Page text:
Layouts are technically View subclasses (well, actually, there’s a Layout class in the middle, but it’s not intended to be directly instantiated), but that’s a temporary hack and they are not generated in Objective-C code. All they do is that they make the task of calling layout-related methods easier. See Layout for more information.

class HLayout(subviews[, filler, height, margin, align])
  • subviews – List of View
  • fillerView instance
  • height – Numeric
  • margin – Numeric
  • align – Numeric

Creates a layout representing a horizontal row managing subviews. The first element is the leftmost one and the rest is going to be placed sequetially to the right. The list of subviews can contain at most one None element. That element represents an empty space filler. Views before the None element will be aligned to the left, and views after the None element will be aligned right. If there are no None element, everything is aligned to the left.

If you specify a filler that element will be the one taking up all free space in your layout. That filler must, of course, be present in your subviews and you cannot specify one while at the same time having a None element in your subviews. In other words, at most one “thing” can eat up free space in your layout at once, either empty space or a filler.

If you don’t specify a height, the height of the highest subview will be used. In a layout, all subviews that can have their height adjusted will have their height set to the layout’s height. Instead of automatically determining the layout’s height from subviews, you can specify a height with the height argument.

You can specify a margin argument if you want to force a certain margin between your layout elements. If you don’t, standard margins will be applied.

When placing views with a height that is smaller than the layout’s height, we have to decide how to vertically align the view. Will it be sent above, below, in the middle? You decide. If you don’t middle is the default alignment. Valid values are Pack.Above, Pack.Middle, Pack.Below.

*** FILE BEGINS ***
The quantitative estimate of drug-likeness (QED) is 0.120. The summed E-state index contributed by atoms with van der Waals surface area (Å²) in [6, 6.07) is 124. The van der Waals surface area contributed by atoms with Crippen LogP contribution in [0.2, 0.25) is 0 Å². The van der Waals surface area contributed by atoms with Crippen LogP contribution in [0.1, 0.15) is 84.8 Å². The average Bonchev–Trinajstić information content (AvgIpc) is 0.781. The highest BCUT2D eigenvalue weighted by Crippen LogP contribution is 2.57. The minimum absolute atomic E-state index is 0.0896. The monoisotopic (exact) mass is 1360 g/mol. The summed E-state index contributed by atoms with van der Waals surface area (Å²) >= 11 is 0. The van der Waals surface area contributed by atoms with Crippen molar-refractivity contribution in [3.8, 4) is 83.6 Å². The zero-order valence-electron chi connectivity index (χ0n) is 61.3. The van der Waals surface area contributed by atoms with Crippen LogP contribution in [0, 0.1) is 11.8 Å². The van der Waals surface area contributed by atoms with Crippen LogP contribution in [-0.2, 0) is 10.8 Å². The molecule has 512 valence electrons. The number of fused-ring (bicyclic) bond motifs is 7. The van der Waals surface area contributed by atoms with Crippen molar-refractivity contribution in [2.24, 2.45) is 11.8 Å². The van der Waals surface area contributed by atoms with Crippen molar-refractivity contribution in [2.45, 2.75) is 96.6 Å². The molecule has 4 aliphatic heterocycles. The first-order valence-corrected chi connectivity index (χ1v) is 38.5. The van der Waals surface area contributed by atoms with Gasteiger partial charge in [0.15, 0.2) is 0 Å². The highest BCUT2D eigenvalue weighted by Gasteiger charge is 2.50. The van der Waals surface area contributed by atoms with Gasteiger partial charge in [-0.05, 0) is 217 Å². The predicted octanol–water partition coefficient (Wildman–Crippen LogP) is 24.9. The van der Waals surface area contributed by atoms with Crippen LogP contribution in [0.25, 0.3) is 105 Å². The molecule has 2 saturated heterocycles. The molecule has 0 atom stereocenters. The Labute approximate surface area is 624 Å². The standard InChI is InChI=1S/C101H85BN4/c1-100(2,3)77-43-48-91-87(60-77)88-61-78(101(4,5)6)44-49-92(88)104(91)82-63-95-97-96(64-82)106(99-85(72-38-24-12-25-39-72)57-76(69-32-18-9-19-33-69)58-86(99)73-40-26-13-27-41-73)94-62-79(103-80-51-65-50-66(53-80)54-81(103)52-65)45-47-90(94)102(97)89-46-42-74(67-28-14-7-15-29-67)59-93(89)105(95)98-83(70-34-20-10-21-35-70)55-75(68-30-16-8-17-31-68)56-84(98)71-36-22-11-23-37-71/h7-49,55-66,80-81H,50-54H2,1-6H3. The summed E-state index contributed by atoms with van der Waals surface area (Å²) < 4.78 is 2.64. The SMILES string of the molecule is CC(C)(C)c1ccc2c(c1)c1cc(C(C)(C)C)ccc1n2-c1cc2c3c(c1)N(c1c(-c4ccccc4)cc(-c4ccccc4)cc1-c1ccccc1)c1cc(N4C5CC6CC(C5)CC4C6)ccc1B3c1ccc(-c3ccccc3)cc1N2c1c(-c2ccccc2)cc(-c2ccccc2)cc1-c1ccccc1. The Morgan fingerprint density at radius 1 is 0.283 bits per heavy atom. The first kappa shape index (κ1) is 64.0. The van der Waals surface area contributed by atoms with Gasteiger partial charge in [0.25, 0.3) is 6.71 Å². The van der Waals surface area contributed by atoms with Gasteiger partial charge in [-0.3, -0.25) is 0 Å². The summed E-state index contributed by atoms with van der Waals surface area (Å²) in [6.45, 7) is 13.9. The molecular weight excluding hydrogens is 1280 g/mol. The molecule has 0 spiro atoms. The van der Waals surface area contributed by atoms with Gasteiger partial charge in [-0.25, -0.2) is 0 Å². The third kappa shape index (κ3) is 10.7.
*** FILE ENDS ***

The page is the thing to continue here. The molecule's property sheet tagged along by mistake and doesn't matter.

Parameters:side – One of the Side constants. Only vertical ones.

Because the layout is not generated in Objective-C code, it doesn’t make sense to set it’s autoresizing mask (that’s what View.setAnchor() does). This method doesn’t do that. What it does is that it sets the anchor of all its subviews at once, the left subviews being anchored left, and the right subviews being anchored right.

class VLayout(subviews[, filler, width, margin, align])
  • subviews – List of View
  • fillerView instance
  • width – Numeric
  • margin – Numeric
  • align – Numeric

The principle of VLayout is the same as HLayout, but vertically. The order in which subviews are consider is from top to bottom. The first subview is at the top, and the last is at the bottom.

Alignment for vertical layout is done horizontally. Therefore, valid values are Pack.Left, Pack.Middle, Pack.Right. Default is left.

class VHLayout(subviews[, hfillers, vfiller, width, hmargin, vmargin, halign, valign])
  • subviews – List of lists of View
  • hfillers – A collection of View
  • vfiller – A View instance.
  • width – Numeric
  • hmargin – Numeric
  • vmargin – Numeric
  • halign – Numeric
  • valign – Numeric

This is a shortcut to creating a VLayout with multiple HLayout inside. The subview argument must be given in a “grid” fashion like this:

    [line1view1, line1view2],
    [line2view1, line2view2, line2view3],
    [line3view1, line3view2],

Specifying fillers in such a layout is a complex matter. There’s two types of fillers, first the horizontal fillers. They’re given as a collection of views (because there can be more than one in the grid) as the hfillers argument. You include the filler for each line (if there’s no filler for a line, you add nothing) of the layout. The order in which they’re added is not important. If you have space fillers (None fillers), you don’t have to add None to the hfillers collection. For example, if you want the second view of each line to be fillers, you’d specifiy {line1view2, line2view2, line3view2} as the hfillers argument.

Then, there’s also the vfiller argument, which is the vertical filler (there’s only one). Because the VHLayout is a vertical layout that dynamically creates horizontal layouts, it’s impossible for you to specify a filler instance beforehand because you don’t have access to the horizontal layout instances that have yet to be created. Therefore, in the case of VHLayout, you can specify an instance in the view array. For example, if, in the example above, you wanted to make the middle line the filler, you could have specified any of line2view1, line2view2 or line2view3 as the vfiller and the result would have been the same.

Margin and align arguments are the same as simple layouts. hmargin is the horizontal margin and vmargin is the vertical one. halign is the horizontal alignment (applied to the vertical layout) and valign is the vertical alignment (applied to the horizontal layout).

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